With bill consolidation, you make only one monthly payment — a good idea for when you have five, or maybe even 10 separate payments for credit cards, utilities, phone service, etc.If you consolidate all bills into one, the single payment should be at a lower interest rate and reduced monthly payment.If you have a very good credit score (700 or above), the best way to consolidate credit card debt is to apply for a 0% interest balance transfer credit card.
That's where debt consolidation and other financial options come in.
Consolidate Your Debt Now Debt consolidation is combining several unsecured debts — credit cards, medical bills, personal loans, payday loans, etc.
You could get a home equity line of credit, a home equity loan or a second mortgage on your home, or refinance your existing mortgage.
Other options include borrowing against a whole life insurance policy and borrowing against you retirement savings.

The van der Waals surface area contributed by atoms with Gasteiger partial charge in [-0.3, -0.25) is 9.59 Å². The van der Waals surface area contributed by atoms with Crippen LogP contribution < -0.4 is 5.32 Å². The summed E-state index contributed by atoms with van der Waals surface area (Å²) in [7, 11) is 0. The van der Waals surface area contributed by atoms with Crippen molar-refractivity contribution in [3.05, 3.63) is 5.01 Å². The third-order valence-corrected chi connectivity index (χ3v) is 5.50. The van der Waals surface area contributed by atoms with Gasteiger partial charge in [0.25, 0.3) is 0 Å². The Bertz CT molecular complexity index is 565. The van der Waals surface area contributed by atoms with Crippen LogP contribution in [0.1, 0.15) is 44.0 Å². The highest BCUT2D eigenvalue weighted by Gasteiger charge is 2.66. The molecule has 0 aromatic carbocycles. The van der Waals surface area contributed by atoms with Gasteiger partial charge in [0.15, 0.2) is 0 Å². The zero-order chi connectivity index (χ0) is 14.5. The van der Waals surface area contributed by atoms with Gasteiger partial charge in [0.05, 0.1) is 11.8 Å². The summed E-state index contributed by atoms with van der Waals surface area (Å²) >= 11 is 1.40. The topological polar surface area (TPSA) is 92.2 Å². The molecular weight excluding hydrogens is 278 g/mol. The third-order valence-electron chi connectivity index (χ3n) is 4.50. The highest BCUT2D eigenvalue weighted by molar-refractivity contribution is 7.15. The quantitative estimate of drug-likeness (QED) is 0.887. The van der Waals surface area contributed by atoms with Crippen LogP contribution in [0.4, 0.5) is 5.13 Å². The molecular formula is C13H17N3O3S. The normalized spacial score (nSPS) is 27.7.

These are not quick fixes, but rather long-term financial strategies to help you get out of debt.
When done correctly, debt consolidation can: There are several ways to consolidate debt, depending on how much you owe.Be aware, however, that balance transfer cards often charge a transfer fee (usually 3%), and some even have annual fees.Another DIY way to consolidate your credit card debt would be to stop using all your cards and pay using cash instead.The most-recommended DMPs are run by non-profit organizations.They start with a credit counseling session to help determine how much money you can afford to pay creditors each month.— and what the monthly payment and interest rates are on those bills. Once you have this information, make sure to compare lender’s rates, fees and length of time making payments before making a decision.